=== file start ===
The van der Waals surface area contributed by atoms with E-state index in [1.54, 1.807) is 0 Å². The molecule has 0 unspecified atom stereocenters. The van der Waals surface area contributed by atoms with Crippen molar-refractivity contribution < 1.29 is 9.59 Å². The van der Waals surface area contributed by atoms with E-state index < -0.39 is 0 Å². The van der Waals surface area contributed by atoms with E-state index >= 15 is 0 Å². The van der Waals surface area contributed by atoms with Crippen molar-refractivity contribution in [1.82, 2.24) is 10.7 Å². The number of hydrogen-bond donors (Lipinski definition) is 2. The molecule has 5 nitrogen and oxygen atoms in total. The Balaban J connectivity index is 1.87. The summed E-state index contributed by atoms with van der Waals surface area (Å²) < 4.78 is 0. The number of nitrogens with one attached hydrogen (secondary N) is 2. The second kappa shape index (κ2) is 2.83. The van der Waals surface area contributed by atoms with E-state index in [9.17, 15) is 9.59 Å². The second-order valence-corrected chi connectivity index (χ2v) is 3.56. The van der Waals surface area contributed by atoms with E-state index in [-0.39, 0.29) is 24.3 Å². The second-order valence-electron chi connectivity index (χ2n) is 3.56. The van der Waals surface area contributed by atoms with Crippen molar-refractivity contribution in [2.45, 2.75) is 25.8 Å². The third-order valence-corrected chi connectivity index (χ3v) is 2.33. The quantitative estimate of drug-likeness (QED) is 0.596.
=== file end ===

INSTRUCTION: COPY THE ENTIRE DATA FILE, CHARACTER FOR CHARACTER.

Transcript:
The van der Waals surface area contributed by atoms with E-state index in [1.54, 1.807) is 0 Å². The molecule has 0 unspecified atom stereocenters. The van der Waals surface area contributed by atoms with Crippen molar-refractivity contribution < 1.29 is 9.59 Å². The van der Waals surface area contributed by atoms with E-state index < -0.39 is 0 Å². The van der Waals surface area contributed by atoms with E-state index >= 15 is 0 Å². The van der Waals surface area contributed by atoms with Crippen molar-refractivity contribution in [1.82, 2.24) is 10.7 Å². The number of hydrogen-bond donors (Lipinski definition) is 2. The molecule has 5 nitrogen and oxygen atoms in total. The Balaban J connectivity index is 1.87. The summed E-state index contributed by atoms with van der Waals surface area (Å²) < 4.78 is 0. The number of nitrogens with one attached hydrogen (secondary N) is 2. The second kappa shape index (κ2) is 2.83. The van der Waals surface area contributed by atoms with E-state index in [9.17, 15) is 9.59 Å². The second-order valence-corrected chi connectivity index (χ2v) is 3.56. The van der Waals surface area contributed by atoms with E-state index in [-0.39, 0.29) is 24.3 Å². The second-order valence-electron chi connectivity index (χ2n) is 3.56. The van der Waals surface area contributed by atoms with Crippen molar-refractivity contribution in [2.45, 2.75) is 25.8 Å². The third-order valence-corrected chi connectivity index (χ3v) is 2.33. The quantitative estimate of drug-likeness (QED) is 0.596.